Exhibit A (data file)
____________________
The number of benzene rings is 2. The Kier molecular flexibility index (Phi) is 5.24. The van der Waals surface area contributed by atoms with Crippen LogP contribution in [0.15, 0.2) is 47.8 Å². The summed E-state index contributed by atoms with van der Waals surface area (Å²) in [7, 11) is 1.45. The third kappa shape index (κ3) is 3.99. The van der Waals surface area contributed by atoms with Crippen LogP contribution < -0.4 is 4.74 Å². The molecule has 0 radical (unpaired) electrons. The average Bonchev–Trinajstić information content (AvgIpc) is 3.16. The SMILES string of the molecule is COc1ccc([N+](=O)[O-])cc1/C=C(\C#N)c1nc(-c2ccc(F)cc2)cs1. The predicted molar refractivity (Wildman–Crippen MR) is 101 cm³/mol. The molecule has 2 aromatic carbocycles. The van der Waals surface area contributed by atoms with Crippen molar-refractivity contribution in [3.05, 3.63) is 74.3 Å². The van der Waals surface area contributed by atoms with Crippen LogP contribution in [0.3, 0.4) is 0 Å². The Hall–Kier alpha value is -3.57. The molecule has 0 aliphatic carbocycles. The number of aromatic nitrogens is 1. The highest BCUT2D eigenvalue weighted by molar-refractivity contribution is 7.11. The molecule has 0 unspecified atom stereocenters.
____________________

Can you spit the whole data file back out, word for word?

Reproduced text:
The number of benzene rings is 2. The Kier molecular flexibility index (Phi) is 5.24. The van der Waals surface area contributed by atoms with Crippen LogP contribution in [0.15, 0.2) is 47.8 Å². The summed E-state index contributed by atoms with van der Waals surface area (Å²) in [7, 11) is 1.45. The third kappa shape index (κ3) is 3.99. The van der Waals surface area contributed by atoms with Crippen LogP contribution < -0.4 is 4.74 Å². The molecule has 0 radical (unpaired) electrons. The average Bonchev–Trinajstić information content (AvgIpc) is 3.16. The SMILES string of the molecule is COc1ccc([N+](=O)[O-])cc1/C=C(\C#N)c1nc(-c2ccc(F)cc2)cs1. The predicted molar refractivity (Wildman–Crippen MR) is 101 cm³/mol. The molecule has 2 aromatic carbocycles. The van der Waals surface area contributed by atoms with Crippen molar-refractivity contribution in [3.05, 3.63) is 74.3 Å². The van der Waals surface area contributed by atoms with Crippen LogP contribution in [0.3, 0.4) is 0 Å². The Hall–Kier alpha value is -3.57. The molecule has 0 aliphatic carbocycles. The number of aromatic nitrogens is 1. The highest BCUT2D eigenvalue weighted by molar-refractivity contribution is 7.11. The molecule has 0 unspecified atom stereocenters.